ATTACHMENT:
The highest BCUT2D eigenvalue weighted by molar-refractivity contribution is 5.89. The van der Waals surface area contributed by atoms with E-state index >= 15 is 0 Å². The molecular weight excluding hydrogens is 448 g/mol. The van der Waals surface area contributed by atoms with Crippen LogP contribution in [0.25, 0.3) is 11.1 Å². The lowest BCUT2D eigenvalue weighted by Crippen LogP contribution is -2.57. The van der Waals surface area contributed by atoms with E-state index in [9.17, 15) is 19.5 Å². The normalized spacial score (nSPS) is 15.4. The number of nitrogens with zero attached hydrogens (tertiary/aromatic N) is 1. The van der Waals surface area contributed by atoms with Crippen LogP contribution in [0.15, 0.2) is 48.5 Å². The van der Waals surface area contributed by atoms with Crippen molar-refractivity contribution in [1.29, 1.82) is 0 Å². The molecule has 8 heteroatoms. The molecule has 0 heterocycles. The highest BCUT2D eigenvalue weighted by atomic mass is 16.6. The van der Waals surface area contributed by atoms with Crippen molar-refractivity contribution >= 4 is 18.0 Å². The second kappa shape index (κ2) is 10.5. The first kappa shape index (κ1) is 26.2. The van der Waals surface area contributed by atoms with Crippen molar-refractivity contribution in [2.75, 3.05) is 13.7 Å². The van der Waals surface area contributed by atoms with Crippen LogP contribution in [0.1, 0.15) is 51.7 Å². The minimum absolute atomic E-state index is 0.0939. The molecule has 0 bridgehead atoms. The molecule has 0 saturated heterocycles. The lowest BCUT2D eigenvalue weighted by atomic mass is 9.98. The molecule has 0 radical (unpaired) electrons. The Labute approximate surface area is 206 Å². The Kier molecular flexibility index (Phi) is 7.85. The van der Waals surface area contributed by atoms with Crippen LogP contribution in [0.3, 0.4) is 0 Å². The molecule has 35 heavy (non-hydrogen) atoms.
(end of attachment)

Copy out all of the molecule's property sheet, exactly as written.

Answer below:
The highest BCUT2D eigenvalue weighted by molar-refractivity contribution is 5.89. The van der Waals surface area contributed by atoms with E-state index >= 15 is 0 Å². The molecular weight excluding hydrogens is 448 g/mol. The van der Waals surface area contributed by atoms with Crippen LogP contribution in [0.25, 0.3) is 11.1 Å². The lowest BCUT2D eigenvalue weighted by Crippen LogP contribution is -2.57. The van der Waals surface area contributed by atoms with E-state index in [9.17, 15) is 19.5 Å². The normalized spacial score (nSPS) is 15.4. The number of nitrogens with zero attached hydrogens (tertiary/aromatic N) is 1. The van der Waals surface area contributed by atoms with Crippen LogP contribution in [0.15, 0.2) is 48.5 Å². The van der Waals surface area contributed by atoms with Crippen molar-refractivity contribution in [1.29, 1.82) is 0 Å². The molecule has 8 heteroatoms. The molecule has 0 heterocycles. The highest BCUT2D eigenvalue weighted by atomic mass is 16.6. The van der Waals surface area contributed by atoms with Crippen molar-refractivity contribution >= 4 is 18.0 Å². The second kappa shape index (κ2) is 10.5. The first kappa shape index (κ1) is 26.2. The van der Waals surface area contributed by atoms with Crippen molar-refractivity contribution in [2.75, 3.05) is 13.7 Å². The van der Waals surface area contributed by atoms with Crippen LogP contribution in [0.1, 0.15) is 51.7 Å². The minimum absolute atomic E-state index is 0.0939. The molecule has 0 bridgehead atoms. The molecule has 0 saturated heterocycles. The lowest BCUT2D eigenvalue weighted by atomic mass is 9.98. The molecule has 0 radical (unpaired) electrons. The Labute approximate surface area is 206 Å². The Kier molecular flexibility index (Phi) is 7.85. The van der Waals surface area contributed by atoms with Crippen LogP contribution in [0.3, 0.4) is 0 Å². The molecule has 35 heavy (non-hydrogen) atoms.